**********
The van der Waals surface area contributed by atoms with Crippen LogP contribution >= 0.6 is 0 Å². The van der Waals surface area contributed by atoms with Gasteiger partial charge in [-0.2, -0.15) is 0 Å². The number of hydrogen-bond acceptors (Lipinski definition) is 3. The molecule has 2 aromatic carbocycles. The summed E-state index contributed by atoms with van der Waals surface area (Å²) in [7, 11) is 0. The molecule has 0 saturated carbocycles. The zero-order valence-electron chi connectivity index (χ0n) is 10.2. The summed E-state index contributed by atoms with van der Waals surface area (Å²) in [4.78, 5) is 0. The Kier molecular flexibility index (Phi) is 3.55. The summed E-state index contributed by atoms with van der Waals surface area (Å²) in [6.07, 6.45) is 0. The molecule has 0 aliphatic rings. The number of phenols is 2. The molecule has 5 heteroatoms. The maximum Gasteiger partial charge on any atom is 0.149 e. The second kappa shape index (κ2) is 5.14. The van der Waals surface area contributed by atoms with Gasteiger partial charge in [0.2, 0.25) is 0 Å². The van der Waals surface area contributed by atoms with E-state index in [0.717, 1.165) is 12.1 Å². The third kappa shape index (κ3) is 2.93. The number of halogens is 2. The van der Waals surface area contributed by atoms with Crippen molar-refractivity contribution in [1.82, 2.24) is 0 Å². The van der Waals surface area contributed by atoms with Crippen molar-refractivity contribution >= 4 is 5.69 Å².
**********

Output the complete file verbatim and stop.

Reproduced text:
The van der Waals surface area contributed by atoms with Crippen LogP contribution >= 0.6 is 0 Å². The van der Waals surface area contributed by atoms with Gasteiger partial charge in [-0.2, -0.15) is 0 Å². The number of hydrogen-bond acceptors (Lipinski definition) is 3. The molecule has 2 aromatic carbocycles. The summed E-state index contributed by atoms with van der Waals surface area (Å²) in [7, 11) is 0. The molecule has 0 saturated carbocycles. The zero-order valence-electron chi connectivity index (χ0n) is 10.2. The summed E-state index contributed by atoms with van der Waals surface area (Å²) in [4.78, 5) is 0. The Kier molecular flexibility index (Phi) is 3.55. The summed E-state index contributed by atoms with van der Waals surface area (Å²) in [6.07, 6.45) is 0. The molecule has 0 aliphatic rings. The number of phenols is 2. The molecule has 5 heteroatoms. The maximum Gasteiger partial charge on any atom is 0.149 e. The second kappa shape index (κ2) is 5.14. The van der Waals surface area contributed by atoms with Gasteiger partial charge in [0.2, 0.25) is 0 Å². The van der Waals surface area contributed by atoms with E-state index in [0.717, 1.165) is 12.1 Å². The third kappa shape index (κ3) is 2.93. The number of halogens is 2. The van der Waals surface area contributed by atoms with Crippen molar-refractivity contribution in [1.82, 2.24) is 0 Å². The van der Waals surface area contributed by atoms with Crippen molar-refractivity contribution >= 4 is 5.69 Å².